Sheriff Polk then went inside the gate, stepped onto the front porch, opened the door to the house, and started to walk across the threshold when four or five shots rang out. One of them was a shotgun blast that reportedly blew a hole in Polk's side big enough to stick a fist in. Polk was also shot with a ball to the heart and one to the head, and he was given yet another wound with some sort of sharp instrument, apparently after he had already fallen dead to the floor.
The Spaugh brothers left the premises immediately after the shooting, and search parties sent out in pursuit of them finally brought them to bay, with the help of bloodhounds, at an isolated cabin in Madison County about five days later. After a gun battle that lasted several minutes, the two fugitives finally surrendered and were arrested and charged with murder. Their mother had previously been arrested, and she also was charged with murder for allegedly urging her sons to resist Sheriff Polk.
In early July, a mob broke into the Iron County jail where the brothers were being held, tied up the newly appointed sheriff, and shot the brothers several times in their legs. By order of the Missouri governor, the Spaughs were then transferred to St. Louis for safekeeping while awaiting trial.
The three Spaughs were scheduled for trial in late 1905 in Reynolds County on a change of venue from Iron County. William Spaugh was tried, convicted of first degree murder, and sentenced to hang. Arthur's trial and his mother's trial were postponed until the following summer. In mid-1906 Arthur was convicted of second degree murder and sentenced to 55 years in prison, and the mother was convicted of second degree murder and sentenced to ten years in prison.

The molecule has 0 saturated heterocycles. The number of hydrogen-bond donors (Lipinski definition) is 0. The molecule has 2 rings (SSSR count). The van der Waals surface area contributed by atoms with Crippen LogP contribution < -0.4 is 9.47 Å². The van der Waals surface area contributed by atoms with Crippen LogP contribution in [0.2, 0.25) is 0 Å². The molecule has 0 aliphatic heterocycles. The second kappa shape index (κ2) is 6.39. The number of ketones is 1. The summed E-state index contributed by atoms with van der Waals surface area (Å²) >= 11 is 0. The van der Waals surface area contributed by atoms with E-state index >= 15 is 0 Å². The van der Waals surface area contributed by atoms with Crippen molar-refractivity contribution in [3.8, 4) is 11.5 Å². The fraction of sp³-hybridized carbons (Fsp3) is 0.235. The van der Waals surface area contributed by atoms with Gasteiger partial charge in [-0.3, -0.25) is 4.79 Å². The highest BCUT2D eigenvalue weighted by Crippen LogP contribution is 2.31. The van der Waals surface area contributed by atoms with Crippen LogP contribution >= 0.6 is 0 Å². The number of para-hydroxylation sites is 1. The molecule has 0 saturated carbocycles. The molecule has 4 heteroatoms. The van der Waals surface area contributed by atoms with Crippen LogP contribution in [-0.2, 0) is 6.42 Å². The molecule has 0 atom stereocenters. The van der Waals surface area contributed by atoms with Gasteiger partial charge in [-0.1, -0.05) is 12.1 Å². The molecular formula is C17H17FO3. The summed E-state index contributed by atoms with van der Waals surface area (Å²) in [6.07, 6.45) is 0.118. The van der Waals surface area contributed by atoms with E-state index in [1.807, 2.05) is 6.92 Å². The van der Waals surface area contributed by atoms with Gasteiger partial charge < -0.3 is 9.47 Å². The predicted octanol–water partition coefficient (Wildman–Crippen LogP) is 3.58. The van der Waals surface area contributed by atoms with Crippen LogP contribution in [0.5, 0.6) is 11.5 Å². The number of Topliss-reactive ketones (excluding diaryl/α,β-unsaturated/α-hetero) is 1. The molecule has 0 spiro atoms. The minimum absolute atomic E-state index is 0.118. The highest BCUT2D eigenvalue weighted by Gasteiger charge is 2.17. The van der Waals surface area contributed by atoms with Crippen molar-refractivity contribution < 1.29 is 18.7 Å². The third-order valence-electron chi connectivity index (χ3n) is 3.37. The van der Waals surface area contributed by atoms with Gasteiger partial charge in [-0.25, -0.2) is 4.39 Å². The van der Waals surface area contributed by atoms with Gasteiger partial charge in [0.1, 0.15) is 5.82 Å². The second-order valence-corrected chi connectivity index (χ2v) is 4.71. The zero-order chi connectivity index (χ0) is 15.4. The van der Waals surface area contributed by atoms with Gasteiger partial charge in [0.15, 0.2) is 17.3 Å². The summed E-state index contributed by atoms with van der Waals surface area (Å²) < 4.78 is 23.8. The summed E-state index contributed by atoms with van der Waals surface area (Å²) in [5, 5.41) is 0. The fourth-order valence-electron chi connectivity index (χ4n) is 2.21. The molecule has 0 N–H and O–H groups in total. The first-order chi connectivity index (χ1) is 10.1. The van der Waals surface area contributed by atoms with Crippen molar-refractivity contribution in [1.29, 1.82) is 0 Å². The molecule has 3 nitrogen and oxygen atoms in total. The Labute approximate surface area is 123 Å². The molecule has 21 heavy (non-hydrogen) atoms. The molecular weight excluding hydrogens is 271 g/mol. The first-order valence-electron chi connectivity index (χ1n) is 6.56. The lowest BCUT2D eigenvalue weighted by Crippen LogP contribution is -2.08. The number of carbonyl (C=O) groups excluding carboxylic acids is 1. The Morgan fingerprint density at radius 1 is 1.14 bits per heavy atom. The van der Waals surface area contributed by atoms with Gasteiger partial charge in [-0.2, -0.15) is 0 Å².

All three convictions were appealed to the Missouri Supreme Court, but the verdicts were upheld in each case. However, the mother was later granted a new trial and was acquitted upon retrial. Also, William Spaugh's death sentence was later commuted to life in prison.
In 1913, when William Spaugh was dying of tuberculosis, Arthur tried to take the blame for the killings in order to secure a parole for William so that he might die at home, but the request was denied and William Spaugh died in prison in mid-1913. Arthur also later died in prison of tuberculosis after serving just a few years.